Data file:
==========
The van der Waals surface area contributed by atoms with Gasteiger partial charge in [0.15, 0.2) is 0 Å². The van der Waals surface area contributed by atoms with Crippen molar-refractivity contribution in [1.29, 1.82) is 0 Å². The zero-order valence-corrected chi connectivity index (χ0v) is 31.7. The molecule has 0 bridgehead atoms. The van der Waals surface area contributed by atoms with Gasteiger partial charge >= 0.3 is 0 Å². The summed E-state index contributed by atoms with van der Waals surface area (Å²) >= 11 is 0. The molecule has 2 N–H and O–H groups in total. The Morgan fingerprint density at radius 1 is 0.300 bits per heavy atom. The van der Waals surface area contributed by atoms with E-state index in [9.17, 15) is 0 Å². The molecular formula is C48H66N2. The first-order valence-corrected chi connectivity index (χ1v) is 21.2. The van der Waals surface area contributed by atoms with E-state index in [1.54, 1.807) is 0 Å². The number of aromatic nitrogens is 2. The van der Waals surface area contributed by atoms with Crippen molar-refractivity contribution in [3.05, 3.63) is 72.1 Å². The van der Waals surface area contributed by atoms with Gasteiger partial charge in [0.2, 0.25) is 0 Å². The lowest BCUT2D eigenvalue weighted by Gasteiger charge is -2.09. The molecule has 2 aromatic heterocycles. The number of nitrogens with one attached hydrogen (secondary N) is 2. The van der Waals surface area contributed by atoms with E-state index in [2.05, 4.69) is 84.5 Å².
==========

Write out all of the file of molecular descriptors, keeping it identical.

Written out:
The van der Waals surface area contributed by atoms with Gasteiger partial charge in [0.15, 0.2) is 0 Å². The van der Waals surface area contributed by atoms with Crippen molar-refractivity contribution in [1.29, 1.82) is 0 Å². The zero-order valence-corrected chi connectivity index (χ0v) is 31.7. The molecule has 0 bridgehead atoms. The van der Waals surface area contributed by atoms with Gasteiger partial charge >= 0.3 is 0 Å². The summed E-state index contributed by atoms with van der Waals surface area (Å²) >= 11 is 0. The molecule has 2 N–H and O–H groups in total. The Morgan fingerprint density at radius 1 is 0.300 bits per heavy atom. The van der Waals surface area contributed by atoms with E-state index in [9.17, 15) is 0 Å². The molecular formula is C48H66N2. The first-order valence-corrected chi connectivity index (χ1v) is 21.2. The van der Waals surface area contributed by atoms with E-state index in [1.54, 1.807) is 0 Å². The number of aromatic nitrogens is 2. The van der Waals surface area contributed by atoms with Crippen molar-refractivity contribution in [3.05, 3.63) is 72.1 Å². The van der Waals surface area contributed by atoms with Gasteiger partial charge in [0.2, 0.25) is 0 Å². The lowest BCUT2D eigenvalue weighted by Gasteiger charge is -2.09. The molecule has 2 aromatic heterocycles. The number of nitrogens with one attached hydrogen (secondary N) is 2. The van der Waals surface area contributed by atoms with E-state index in [2.05, 4.69) is 84.5 Å².